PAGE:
"They made it through together, and I think is a badge of honor with that. Many want to come out and try it out, but very few make it through. All sports are difficult in their own way, but with swimming and diving, the amount of hours and the grind is pretty difficult compared to most other sports. The seniors have endured, and overcome challenges, which most importantly will help them be successful in life."
Given how momentous the seniors' accomplishment of eventually earning a degree while competing at such a high level is, the program is implementing new ways of honoring its seniors.
"It's going to be a really emotional day," graduating junior Lindsay Hill said. "Three and a half years of hard work being with this team is summing up to an end. I'm kind of nervous to be honest ... it's going to be a really good meet, and I know everyone is going to be swimming for the seniors, and wanting to put on a good show."
Indeed, for the new UK coach there's a certain nostalgia that will last with him about his first graduating class of Wildcats.
"Their parents are going to be here, which is pretty cool, and they will get mint julep cups," Jorgensen said. "The ceremonial aspect of it is something new for us. This is the first year we've really wanted to involve the parents. We haven't done that before.
"Almost all the parents are going to be here. It's pretty cool because it's really difficult as an athlete at this level to do it for four years. A lot of the walk-ons aren't getting anything, perks per say, other than being on the team. That to me is pretty cool. A lot of walk-ons have been here for four years through a lot of ups and downs."
And the highs and lows that go along with competing at such a high level have contributed to the group feel of the Wildcats being honored.
For senior, three-year captain Maclin Simpson, just about everything that goes along with representing UK in the pool will be missed.
"It's really difficult to pinpoint one memory or experience that stands out," Simpson said. "It's more just the day-to-day, coming in and being with your teammates and your best friends. Being in the locker room before and after workouts and being on the bus. It's really the little moments that sort of add up to being part of a team incredible."
Jorgensen is also cognizant of the everyday occurrences that add up to a memorable college swimming and diving experience.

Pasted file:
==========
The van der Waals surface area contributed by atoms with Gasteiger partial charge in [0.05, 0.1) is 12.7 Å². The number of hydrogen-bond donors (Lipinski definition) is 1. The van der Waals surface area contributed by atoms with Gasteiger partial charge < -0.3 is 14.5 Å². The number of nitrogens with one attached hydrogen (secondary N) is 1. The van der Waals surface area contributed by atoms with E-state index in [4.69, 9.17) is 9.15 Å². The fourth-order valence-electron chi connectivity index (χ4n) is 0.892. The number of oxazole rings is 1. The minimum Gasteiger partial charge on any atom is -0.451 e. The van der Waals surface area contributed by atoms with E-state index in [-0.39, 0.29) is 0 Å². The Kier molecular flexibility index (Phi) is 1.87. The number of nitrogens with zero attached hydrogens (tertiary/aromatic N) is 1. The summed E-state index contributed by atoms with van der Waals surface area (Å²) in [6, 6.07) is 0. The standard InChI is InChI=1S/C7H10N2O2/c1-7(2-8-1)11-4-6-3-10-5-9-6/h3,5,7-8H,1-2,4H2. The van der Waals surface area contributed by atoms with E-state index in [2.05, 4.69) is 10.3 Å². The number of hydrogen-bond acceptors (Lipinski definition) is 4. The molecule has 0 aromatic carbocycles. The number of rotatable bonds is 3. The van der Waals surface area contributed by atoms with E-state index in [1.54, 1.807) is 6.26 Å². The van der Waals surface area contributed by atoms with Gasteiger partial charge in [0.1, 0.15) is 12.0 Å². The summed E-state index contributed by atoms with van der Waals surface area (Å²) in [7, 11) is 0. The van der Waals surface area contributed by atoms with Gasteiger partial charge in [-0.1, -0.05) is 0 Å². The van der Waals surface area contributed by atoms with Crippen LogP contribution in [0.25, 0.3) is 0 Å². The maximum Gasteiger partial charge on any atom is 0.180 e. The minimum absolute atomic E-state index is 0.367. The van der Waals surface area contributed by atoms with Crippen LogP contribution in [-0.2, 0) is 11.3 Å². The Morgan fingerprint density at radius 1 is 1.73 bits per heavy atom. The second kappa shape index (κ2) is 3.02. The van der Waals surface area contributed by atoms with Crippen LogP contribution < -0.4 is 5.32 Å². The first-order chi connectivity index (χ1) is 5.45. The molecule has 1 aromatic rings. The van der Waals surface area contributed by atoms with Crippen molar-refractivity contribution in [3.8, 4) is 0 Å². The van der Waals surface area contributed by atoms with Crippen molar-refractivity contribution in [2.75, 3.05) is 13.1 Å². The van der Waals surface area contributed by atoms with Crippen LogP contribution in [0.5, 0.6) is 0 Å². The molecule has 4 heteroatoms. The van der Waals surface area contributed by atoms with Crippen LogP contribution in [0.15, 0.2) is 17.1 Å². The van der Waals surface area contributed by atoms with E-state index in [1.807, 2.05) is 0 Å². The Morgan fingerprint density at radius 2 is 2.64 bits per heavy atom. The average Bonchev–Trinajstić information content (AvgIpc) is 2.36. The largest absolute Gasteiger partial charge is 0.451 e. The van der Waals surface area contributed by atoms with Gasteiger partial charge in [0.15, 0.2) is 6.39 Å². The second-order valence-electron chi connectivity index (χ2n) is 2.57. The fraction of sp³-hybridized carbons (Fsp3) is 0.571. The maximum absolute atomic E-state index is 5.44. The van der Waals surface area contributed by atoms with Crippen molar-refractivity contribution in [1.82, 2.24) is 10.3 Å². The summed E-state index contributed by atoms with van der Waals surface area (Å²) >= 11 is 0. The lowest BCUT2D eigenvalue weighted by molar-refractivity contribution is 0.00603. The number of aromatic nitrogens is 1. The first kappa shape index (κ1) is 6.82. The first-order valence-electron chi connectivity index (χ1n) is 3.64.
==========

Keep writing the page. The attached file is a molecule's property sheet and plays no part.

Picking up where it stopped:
"There's something to be said for long bus trips to and from meets, whether the outcome was good or bad," the UK coach said. "Yes, it's often uncomfortable, but there are a certain bonding opportunities that stem from being together so many times. That's one thing this group will always have."
Leadership is certainly a quality required to help endure those challenges as well as build the camaraderie that now seems so invaluable. Said trait is in heavy supply amongst the class the Wildcats will honor on Saturday, especially amongst the captains.
Greg Ferrucci certainly jumps to the top of the list, but many more have made lasting impacts on the program..
"He is our All-American, the best athlete on our team," Jorgensen said of Ferrucci. "He's phenomenal, has done a lot of good things. He's a world-class diver, but he's also developed a great sense of competitiveness. He likes the pressure moments.
"With our senior captains, a cool thing Maclin Simpson did was go to Ethiopia this summer with the athletic department as a way to expand his horizons. I think it was a life-changing experience for him. He's been a three-year captain and a Kentucky boy which is really cool. Lindsay Hill is a perfect 4.0 student; she's never not had an A. She's a great leader, a team-oriented person who has made a big difference developing our team here in our first year. John Fox and Lucas Gerotto are also great leaders who care a lot about UK, which is really cool."
Jorgensen is certainly appreciative of the leadership qualities his seniors have displayed in this his first season as UK head coach.
In fact, while they may not be around to directly impact the program's upward growth in future years, he's adamant that the 2014 senior class's impact will be felt down the road, nonetheless.
"It's always difficult when you have change, but they've been awesome," Jorgensen said. "I'm really thankful that I was here last year as associate head coach because it allowed me to get to know some of them so it's not my first year with them. It's a little bit different role now, but they've embraced it.